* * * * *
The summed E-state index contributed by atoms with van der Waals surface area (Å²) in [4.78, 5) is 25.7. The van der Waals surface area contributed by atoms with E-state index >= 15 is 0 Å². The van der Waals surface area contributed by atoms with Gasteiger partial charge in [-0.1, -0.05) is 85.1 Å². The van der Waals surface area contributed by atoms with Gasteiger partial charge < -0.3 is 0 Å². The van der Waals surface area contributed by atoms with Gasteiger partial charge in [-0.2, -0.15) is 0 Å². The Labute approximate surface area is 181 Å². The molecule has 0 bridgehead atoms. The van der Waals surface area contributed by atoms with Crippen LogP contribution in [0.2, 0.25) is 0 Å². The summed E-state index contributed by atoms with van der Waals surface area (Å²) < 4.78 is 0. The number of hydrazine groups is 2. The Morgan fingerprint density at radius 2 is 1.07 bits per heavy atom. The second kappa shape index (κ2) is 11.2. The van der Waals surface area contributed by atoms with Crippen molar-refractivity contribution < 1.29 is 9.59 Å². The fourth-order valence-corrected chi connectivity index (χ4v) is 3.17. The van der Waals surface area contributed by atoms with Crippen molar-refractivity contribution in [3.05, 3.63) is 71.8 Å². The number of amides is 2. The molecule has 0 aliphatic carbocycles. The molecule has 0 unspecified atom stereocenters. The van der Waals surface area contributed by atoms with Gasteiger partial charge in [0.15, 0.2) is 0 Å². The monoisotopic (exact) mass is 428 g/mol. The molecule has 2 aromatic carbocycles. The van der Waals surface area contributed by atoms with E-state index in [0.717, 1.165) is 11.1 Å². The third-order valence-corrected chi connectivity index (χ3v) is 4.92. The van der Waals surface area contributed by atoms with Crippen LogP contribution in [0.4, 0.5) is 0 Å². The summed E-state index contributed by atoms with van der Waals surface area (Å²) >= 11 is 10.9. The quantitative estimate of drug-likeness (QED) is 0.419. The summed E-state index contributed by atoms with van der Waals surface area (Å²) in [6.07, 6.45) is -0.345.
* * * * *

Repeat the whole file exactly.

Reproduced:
The summed E-state index contributed by atoms with van der Waals surface area (Å²) in [4.78, 5) is 25.7. The van der Waals surface area contributed by atoms with E-state index >= 15 is 0 Å². The van der Waals surface area contributed by atoms with Gasteiger partial charge in [-0.1, -0.05) is 85.1 Å². The van der Waals surface area contributed by atoms with Gasteiger partial charge < -0.3 is 0 Å². The van der Waals surface area contributed by atoms with Gasteiger partial charge in [-0.2, -0.15) is 0 Å². The Labute approximate surface area is 181 Å². The molecule has 0 bridgehead atoms. The van der Waals surface area contributed by atoms with Crippen LogP contribution in [0.2, 0.25) is 0 Å². The summed E-state index contributed by atoms with van der Waals surface area (Å²) < 4.78 is 0. The number of hydrazine groups is 2. The Morgan fingerprint density at radius 2 is 1.07 bits per heavy atom. The second kappa shape index (κ2) is 11.2. The van der Waals surface area contributed by atoms with Crippen molar-refractivity contribution < 1.29 is 9.59 Å². The fourth-order valence-corrected chi connectivity index (χ4v) is 3.17. The van der Waals surface area contributed by atoms with Crippen molar-refractivity contribution in [3.05, 3.63) is 71.8 Å². The number of amides is 2. The molecule has 0 aliphatic carbocycles. The molecule has 0 unspecified atom stereocenters. The van der Waals surface area contributed by atoms with Gasteiger partial charge in [0.15, 0.2) is 0 Å². The monoisotopic (exact) mass is 428 g/mol. The molecule has 2 aromatic carbocycles. The van der Waals surface area contributed by atoms with E-state index in [0.717, 1.165) is 11.1 Å². The third-order valence-corrected chi connectivity index (χ3v) is 4.92. The van der Waals surface area contributed by atoms with Crippen LogP contribution in [0.4, 0.5) is 0 Å². The summed E-state index contributed by atoms with van der Waals surface area (Å²) >= 11 is 10.9. The quantitative estimate of drug-likeness (QED) is 0.419. The summed E-state index contributed by atoms with van der Waals surface area (Å²) in [6.07, 6.45) is -0.345.